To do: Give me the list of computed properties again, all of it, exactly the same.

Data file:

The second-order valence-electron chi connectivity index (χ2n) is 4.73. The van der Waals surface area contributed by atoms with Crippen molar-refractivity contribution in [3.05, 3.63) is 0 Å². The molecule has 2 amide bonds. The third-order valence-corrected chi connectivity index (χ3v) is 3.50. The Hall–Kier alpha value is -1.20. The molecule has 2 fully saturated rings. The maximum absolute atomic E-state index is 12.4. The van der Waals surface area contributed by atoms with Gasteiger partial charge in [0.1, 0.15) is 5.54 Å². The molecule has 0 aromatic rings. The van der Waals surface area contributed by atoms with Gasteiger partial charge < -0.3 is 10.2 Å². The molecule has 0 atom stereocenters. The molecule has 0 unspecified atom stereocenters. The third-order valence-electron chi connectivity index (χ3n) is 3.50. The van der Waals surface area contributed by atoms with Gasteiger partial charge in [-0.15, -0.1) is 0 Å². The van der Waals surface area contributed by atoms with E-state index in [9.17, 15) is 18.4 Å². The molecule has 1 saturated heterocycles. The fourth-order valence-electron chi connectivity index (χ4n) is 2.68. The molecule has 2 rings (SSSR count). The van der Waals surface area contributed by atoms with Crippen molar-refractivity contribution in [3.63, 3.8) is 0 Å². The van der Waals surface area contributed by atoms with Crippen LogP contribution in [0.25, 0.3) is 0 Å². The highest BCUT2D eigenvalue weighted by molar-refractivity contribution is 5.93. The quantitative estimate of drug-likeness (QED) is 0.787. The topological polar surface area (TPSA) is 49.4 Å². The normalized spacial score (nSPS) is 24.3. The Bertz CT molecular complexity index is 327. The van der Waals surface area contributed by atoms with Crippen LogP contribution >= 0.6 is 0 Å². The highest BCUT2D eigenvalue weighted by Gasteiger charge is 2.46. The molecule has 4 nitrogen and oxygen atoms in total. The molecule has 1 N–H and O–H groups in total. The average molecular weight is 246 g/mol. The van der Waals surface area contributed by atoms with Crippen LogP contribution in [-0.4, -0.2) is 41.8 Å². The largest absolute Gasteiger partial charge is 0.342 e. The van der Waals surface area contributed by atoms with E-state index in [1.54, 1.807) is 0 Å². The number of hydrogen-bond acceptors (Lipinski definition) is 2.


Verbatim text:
The second-order valence-electron chi connectivity index (χ2n) is 4.73. The van der Waals surface area contributed by atoms with Crippen molar-refractivity contribution in [3.05, 3.63) is 0 Å². The molecule has 2 amide bonds. The third-order valence-corrected chi connectivity index (χ3v) is 3.50. The Hall–Kier alpha value is -1.20. The molecule has 2 fully saturated rings. The maximum absolute atomic E-state index is 12.4. The van der Waals surface area contributed by atoms with Gasteiger partial charge in [0.1, 0.15) is 5.54 Å². The molecule has 0 aromatic rings. The van der Waals surface area contributed by atoms with Gasteiger partial charge < -0.3 is 10.2 Å². The molecule has 0 atom stereocenters. The molecule has 0 unspecified atom stereocenters. The third-order valence-electron chi connectivity index (χ3n) is 3.50. The van der Waals surface area contributed by atoms with Gasteiger partial charge in [-0.15, -0.1) is 0 Å². The van der Waals surface area contributed by atoms with E-state index in [9.17, 15) is 18.4 Å². The molecule has 1 saturated heterocycles. The fourth-order valence-electron chi connectivity index (χ4n) is 2.68. The molecule has 2 rings (SSSR count). The van der Waals surface area contributed by atoms with Crippen molar-refractivity contribution in [3.63, 3.8) is 0 Å². The van der Waals surface area contributed by atoms with Crippen LogP contribution in [0.25, 0.3) is 0 Å². The highest BCUT2D eigenvalue weighted by molar-refractivity contribution is 5.93. The quantitative estimate of drug-likeness (QED) is 0.787. The topological polar surface area (TPSA) is 49.4 Å². The normalized spacial score (nSPS) is 24.3. The Bertz CT molecular complexity index is 327. The van der Waals surface area contributed by atoms with Crippen LogP contribution >= 0.6 is 0 Å². The highest BCUT2D eigenvalue weighted by Gasteiger charge is 2.46. The molecule has 4 nitrogen and oxygen atoms in total. The molecule has 1 N–H and O–H groups in total. The average molecular weight is 246 g/mol. The van der Waals surface area contributed by atoms with Crippen LogP contribution in [-0.4, -0.2) is 41.8 Å². The largest absolute Gasteiger partial charge is 0.342 e. The van der Waals surface area contributed by atoms with E-state index in [1.54, 1.807) is 0 Å². The number of hydrogen-bond acceptors (Lipinski definition) is 2.